And finally, loving our enemies and doing good for those who hate you. At first, it doesn’t seem like it would be all that hard because we in this room are probably not confronting folks we would consider enemies every day. Maybe people we disagree with. Perhaps some folks that we just don’t like. But all out enemies? Probably not.
And then we remember Hitler and the Nazi’s. And then we remember the KKK. And then we remember 9/11. And now the political division that doesn’t seem to be getting any narrower at all. With the widespread use of the internet and Instagram, Facebook and Twitter and the 24 hour news cycle, we not only have access to the garish details of violence, oppression and political vitriol, we are confronted with anger and violence every time we look at a screen of some kind. We have the potential to claim as enemies people we may never even know.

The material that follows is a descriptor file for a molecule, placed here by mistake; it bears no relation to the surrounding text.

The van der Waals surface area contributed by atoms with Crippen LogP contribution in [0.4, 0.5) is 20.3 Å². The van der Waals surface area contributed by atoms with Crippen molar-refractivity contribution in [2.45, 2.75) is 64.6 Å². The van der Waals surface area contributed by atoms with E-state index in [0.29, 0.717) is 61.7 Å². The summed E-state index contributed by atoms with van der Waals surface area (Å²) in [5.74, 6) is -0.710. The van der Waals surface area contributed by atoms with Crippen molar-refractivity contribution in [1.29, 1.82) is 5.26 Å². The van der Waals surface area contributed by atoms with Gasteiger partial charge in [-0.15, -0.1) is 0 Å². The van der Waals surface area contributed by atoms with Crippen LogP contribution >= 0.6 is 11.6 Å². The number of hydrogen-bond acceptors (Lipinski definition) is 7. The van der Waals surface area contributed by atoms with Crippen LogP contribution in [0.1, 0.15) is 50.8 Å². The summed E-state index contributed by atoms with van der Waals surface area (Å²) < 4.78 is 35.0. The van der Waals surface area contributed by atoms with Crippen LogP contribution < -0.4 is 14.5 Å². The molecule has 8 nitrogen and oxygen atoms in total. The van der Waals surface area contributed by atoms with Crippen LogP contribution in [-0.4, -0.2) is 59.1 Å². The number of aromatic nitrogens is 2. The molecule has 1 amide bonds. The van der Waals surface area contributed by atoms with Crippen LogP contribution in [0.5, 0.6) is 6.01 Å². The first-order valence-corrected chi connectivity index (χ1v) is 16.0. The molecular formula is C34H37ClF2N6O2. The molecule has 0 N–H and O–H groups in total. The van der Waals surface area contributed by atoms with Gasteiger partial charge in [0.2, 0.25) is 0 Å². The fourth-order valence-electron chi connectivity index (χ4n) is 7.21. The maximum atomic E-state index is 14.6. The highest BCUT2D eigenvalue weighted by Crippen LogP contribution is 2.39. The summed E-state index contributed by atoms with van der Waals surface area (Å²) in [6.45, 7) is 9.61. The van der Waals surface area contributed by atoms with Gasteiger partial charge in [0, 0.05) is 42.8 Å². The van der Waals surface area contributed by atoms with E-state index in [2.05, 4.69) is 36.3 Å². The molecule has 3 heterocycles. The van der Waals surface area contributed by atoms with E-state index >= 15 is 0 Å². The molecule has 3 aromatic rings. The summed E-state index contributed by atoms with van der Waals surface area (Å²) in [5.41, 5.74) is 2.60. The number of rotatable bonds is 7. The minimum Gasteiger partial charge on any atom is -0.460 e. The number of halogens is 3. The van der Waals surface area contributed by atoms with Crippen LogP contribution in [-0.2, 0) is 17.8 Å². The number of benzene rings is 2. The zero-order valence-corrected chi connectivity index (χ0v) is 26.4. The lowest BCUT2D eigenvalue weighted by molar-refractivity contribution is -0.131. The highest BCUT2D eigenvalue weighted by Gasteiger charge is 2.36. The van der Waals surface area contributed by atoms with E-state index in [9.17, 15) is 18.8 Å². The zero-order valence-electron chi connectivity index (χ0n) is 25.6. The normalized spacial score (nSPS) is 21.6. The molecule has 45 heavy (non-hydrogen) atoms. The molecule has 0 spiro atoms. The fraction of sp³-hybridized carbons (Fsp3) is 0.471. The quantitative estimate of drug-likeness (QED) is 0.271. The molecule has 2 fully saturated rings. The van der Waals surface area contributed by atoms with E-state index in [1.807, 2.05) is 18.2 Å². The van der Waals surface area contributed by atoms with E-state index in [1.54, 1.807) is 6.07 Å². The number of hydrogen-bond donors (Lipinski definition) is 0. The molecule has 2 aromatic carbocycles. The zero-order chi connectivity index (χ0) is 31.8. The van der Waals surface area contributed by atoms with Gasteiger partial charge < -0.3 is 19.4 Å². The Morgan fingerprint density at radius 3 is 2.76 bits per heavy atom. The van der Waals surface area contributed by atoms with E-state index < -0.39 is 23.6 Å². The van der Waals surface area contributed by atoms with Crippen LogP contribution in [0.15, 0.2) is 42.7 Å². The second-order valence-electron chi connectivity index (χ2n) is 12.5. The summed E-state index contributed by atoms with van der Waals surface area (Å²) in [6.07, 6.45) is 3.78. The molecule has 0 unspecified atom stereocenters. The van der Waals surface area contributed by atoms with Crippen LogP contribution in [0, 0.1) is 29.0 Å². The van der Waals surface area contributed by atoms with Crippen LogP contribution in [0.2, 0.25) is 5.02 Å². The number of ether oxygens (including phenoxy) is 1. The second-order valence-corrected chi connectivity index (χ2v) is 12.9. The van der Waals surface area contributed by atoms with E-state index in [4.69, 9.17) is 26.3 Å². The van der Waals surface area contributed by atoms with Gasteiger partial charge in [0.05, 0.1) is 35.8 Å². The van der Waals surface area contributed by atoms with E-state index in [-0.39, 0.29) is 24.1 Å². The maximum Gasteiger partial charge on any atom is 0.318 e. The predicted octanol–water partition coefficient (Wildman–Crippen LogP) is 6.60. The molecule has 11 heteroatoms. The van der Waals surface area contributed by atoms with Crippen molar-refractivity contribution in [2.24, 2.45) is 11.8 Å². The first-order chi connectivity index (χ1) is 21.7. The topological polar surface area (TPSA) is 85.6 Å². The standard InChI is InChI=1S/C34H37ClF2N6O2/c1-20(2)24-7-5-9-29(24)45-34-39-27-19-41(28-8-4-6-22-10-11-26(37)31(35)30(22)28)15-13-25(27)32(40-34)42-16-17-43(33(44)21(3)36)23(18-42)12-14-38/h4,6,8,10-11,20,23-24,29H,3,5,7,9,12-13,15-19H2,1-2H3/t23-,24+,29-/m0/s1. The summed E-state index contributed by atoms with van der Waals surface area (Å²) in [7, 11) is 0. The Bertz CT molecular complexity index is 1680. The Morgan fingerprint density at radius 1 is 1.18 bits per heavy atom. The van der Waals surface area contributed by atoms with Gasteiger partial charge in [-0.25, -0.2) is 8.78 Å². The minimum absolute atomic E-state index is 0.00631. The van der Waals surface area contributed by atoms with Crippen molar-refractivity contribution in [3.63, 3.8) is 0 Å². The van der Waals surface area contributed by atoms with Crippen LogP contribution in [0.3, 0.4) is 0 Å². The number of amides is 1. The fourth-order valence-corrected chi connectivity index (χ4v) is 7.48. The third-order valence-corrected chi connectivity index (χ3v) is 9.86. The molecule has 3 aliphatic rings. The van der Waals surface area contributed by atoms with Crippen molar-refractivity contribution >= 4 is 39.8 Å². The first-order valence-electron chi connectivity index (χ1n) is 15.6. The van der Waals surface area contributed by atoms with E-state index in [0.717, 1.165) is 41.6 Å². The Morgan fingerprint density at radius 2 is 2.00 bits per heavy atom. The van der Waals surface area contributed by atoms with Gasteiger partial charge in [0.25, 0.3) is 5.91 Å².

The world has seen such violence before. In fact, statistics are starting to show that we are actually living in the time of least violence.[i] But never before has it been so graphically spread so far and so fast. We see it, if not in real time, within 24 hours. And, we tend to think that, because we are more aware of it, violence is running rampant throughout the world and will soon take it over. And what makes it even more of a challenge for Christianity is that much of the violence we see today is linked to religion. How can people who claim to be religious, especially a religion that is ours, be so violent? How can people who claim to be following the same savior we do want to cause harm to others, even those who claim the same savior? There’s a very real fear that we could be the next target, and if not the next, we fear it will eventually be at our doorsteps. Until recently, I never thought I’d be having conversations about dealing with an active shooter in church. And we take this possibility and create, in our minds, enemies of those who could pose a threat.